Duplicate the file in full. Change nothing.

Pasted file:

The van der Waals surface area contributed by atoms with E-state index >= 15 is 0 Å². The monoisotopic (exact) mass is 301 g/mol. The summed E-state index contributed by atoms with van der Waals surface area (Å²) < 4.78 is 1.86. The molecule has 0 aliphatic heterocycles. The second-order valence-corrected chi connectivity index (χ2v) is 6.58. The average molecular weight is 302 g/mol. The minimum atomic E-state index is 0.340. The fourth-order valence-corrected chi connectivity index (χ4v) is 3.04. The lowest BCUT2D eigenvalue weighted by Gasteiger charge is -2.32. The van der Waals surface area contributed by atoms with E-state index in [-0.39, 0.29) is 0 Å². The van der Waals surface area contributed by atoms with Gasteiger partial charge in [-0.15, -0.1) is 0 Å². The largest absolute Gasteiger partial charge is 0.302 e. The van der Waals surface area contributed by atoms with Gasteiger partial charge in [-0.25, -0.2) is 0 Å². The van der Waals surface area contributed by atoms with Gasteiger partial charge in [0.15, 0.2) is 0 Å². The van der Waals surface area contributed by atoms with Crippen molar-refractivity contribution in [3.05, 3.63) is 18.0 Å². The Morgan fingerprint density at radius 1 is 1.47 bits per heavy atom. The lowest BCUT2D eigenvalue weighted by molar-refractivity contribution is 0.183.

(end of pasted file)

The van der Waals surface area contributed by atoms with E-state index >= 15 is 0 Å². The monoisotopic (exact) mass is 301 g/mol. The summed E-state index contributed by atoms with van der Waals surface area (Å²) < 4.78 is 1.86. The molecule has 0 aliphatic heterocycles. The second-order valence-corrected chi connectivity index (χ2v) is 6.58. The average molecular weight is 302 g/mol. The minimum atomic E-state index is 0.340. The fourth-order valence-corrected chi connectivity index (χ4v) is 3.04. The lowest BCUT2D eigenvalue weighted by Gasteiger charge is -2.32. The van der Waals surface area contributed by atoms with E-state index in [-0.39, 0.29) is 0 Å². The van der Waals surface area contributed by atoms with Gasteiger partial charge in [-0.15, -0.1) is 0 Å². The largest absolute Gasteiger partial charge is 0.302 e. The van der Waals surface area contributed by atoms with Gasteiger partial charge in [-0.25, -0.2) is 0 Å². The van der Waals surface area contributed by atoms with Gasteiger partial charge in [0.15, 0.2) is 0 Å². The van der Waals surface area contributed by atoms with Crippen molar-refractivity contribution in [3.05, 3.63) is 18.0 Å². The Morgan fingerprint density at radius 1 is 1.47 bits per heavy atom. The lowest BCUT2D eigenvalue weighted by molar-refractivity contribution is 0.183.